The Transforming Face of Villages in Northeast India

Mawlynnong in Meghalaya, the ‘Cleanest Village in Asia’ is an outcome of community based eco-tourism initiative. thenevibes.com

The Transforming Face of Villages in Northeast India
The Transforming Face of Villages in Northeast India. The neVibes Photo

The Transforming Face of Villages in Northeast India

 

A man, riding a bullock cart on a muddy, cow-dung laden road with paddy fields and greeneries around, directs the bullock, hurr hurr te te te te into his house. His thatched house is small and cosy. In his little land, he grows seasonal vegetables, beautiful marigold and banana trees. There’s a small pond within the boundary of his house that serves as a source of all water requirements – washing, cleaning, bathing, gardening, etc, etc. Then, there are poultry family happily loitering with a care free attitude within the premises, which is guarded by a gate made of bamboo poles. Fishes, on the other hand, enjoy a world of comfort under the pond eagerly sneaking out to have a look at what’s happening above the aquatic world. This is a scene of a village where I have grown up, and this is what I have assumed for every village in Manipur.

Mawlynnong, God’s own Garden

Transforming the face of villages in northeast India, Mawlynnong.

Source: Facebook/Mawlynnong

However, I was awestruck and my whole idea of village goes for a toss when Ivisited Mawlynnong, a small village nestled in the East Khasi Hills of Meghalaya, about 3 hours drive from Shillong. It does amuse me a lot that a village earns world recognition only because of one reason – Cleanliness. All the media and travel channels ushered to the region to cover its story and uniqueness. And reading about it, I also landed at Mawlynnong, which was conferred the Cleanest Village in Asia in 2003 by Discover India. The village is an outcome of community based eco-tourism initiative.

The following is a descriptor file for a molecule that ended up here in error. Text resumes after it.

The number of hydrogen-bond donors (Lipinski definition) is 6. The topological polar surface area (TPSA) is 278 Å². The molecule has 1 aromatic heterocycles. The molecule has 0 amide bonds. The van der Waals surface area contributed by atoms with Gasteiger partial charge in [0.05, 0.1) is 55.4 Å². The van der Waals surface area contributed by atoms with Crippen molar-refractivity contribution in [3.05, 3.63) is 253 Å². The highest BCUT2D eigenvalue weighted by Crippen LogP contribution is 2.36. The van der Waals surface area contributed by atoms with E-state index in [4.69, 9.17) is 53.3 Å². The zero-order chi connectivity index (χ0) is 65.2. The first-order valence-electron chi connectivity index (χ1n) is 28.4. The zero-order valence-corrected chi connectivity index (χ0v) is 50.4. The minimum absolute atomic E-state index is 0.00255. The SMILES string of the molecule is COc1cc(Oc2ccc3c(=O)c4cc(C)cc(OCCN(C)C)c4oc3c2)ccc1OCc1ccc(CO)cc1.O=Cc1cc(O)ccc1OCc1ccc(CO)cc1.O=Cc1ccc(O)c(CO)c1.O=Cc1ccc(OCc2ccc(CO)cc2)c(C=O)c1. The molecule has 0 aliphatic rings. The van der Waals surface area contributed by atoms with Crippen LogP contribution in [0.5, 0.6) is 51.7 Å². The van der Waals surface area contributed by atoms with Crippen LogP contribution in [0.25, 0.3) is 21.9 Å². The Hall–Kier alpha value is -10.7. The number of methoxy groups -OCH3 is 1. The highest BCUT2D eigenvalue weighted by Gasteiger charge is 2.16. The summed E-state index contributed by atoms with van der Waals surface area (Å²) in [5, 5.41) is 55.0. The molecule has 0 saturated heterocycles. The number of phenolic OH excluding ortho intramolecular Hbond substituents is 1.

After leaving behind many worth-capturing places, and passing through several kilometres of winding bamboo-lined narrow roads, I reached the welcome board that reads ‘Welcome to God’s own Garden,’ making me even more curious. The pucca roads, bamboo garbage bins, creatively manicured blooming gardens and trees all around – the colourful village laid out its arms wide to give me a royal welcome. There are many small restaurants serving tea, snacks, and local food. Homestay facility is also available. There are a few stalls selling wooden crafts, hats, ornaments, and artefacts.

Transforming the face of villages in northeast India, Mawlynnong.

Source: Facebook/Mawlynnong

Strolling along the cobbled streets, I got a sneak peak of the lifestyle of Khasis, living in the wonderfully built thatched huts and wooden houses; each house having its own radiant gardens, and bamboo bins adding to the splendour of the village.

As I got completely immersed appreciating the magnificence of the village, some little boys singing aloud, and dancing to the western song played on a music tape awoke me from my slumber.

I walked again, beholding every corner of the village. Such is the seriousness and consciousness of cleanliness in the village that a swift young girl with a bamboo basket and a broom immediately picked up a leave that just fell on the ground. I gave my tired feet some respite sitting on a bamboo bench laid under the shade of trees.